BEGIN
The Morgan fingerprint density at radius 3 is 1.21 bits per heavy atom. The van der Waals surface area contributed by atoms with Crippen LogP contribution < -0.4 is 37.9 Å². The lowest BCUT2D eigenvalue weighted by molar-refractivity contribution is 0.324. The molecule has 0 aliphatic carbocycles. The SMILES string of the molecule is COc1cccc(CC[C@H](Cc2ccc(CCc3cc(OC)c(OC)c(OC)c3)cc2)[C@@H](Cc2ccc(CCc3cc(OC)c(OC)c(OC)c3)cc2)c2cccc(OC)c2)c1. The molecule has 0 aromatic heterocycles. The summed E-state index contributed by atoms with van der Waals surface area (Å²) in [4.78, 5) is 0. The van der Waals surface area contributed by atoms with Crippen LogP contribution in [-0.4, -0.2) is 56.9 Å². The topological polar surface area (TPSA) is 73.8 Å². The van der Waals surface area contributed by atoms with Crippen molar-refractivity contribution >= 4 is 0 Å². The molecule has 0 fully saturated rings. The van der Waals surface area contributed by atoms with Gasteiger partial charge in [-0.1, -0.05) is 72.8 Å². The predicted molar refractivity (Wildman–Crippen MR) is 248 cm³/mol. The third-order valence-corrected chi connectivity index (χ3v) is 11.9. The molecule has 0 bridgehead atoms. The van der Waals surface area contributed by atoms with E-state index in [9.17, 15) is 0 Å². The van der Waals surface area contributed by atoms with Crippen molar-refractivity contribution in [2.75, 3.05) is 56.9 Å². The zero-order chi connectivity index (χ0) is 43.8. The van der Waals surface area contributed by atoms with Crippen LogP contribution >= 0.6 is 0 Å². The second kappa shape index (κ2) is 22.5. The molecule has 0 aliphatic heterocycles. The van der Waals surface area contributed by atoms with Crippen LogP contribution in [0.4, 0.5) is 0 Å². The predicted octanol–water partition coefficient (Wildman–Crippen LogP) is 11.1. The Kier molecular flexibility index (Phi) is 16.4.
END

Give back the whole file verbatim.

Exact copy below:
The Morgan fingerprint density at radius 3 is 1.21 bits per heavy atom. The van der Waals surface area contributed by atoms with Crippen LogP contribution < -0.4 is 37.9 Å². The lowest BCUT2D eigenvalue weighted by molar-refractivity contribution is 0.324. The molecule has 0 aliphatic carbocycles. The SMILES string of the molecule is COc1cccc(CC[C@H](Cc2ccc(CCc3cc(OC)c(OC)c(OC)c3)cc2)[C@@H](Cc2ccc(CCc3cc(OC)c(OC)c(OC)c3)cc2)c2cccc(OC)c2)c1. The molecule has 0 aromatic heterocycles. The summed E-state index contributed by atoms with van der Waals surface area (Å²) in [4.78, 5) is 0. The van der Waals surface area contributed by atoms with Crippen LogP contribution in [-0.4, -0.2) is 56.9 Å². The topological polar surface area (TPSA) is 73.8 Å². The van der Waals surface area contributed by atoms with Crippen molar-refractivity contribution >= 4 is 0 Å². The molecule has 0 fully saturated rings. The van der Waals surface area contributed by atoms with Gasteiger partial charge in [-0.1, -0.05) is 72.8 Å². The predicted molar refractivity (Wildman–Crippen MR) is 248 cm³/mol. The third-order valence-corrected chi connectivity index (χ3v) is 11.9. The molecule has 0 bridgehead atoms. The van der Waals surface area contributed by atoms with E-state index in [9.17, 15) is 0 Å². The van der Waals surface area contributed by atoms with Crippen molar-refractivity contribution in [2.75, 3.05) is 56.9 Å². The zero-order chi connectivity index (χ0) is 43.8. The van der Waals surface area contributed by atoms with Crippen LogP contribution >= 0.6 is 0 Å². The second kappa shape index (κ2) is 22.5. The molecule has 0 aliphatic heterocycles. The van der Waals surface area contributed by atoms with Crippen LogP contribution in [0.4, 0.5) is 0 Å². The predicted octanol–water partition coefficient (Wildman–Crippen LogP) is 11.1. The Kier molecular flexibility index (Phi) is 16.4.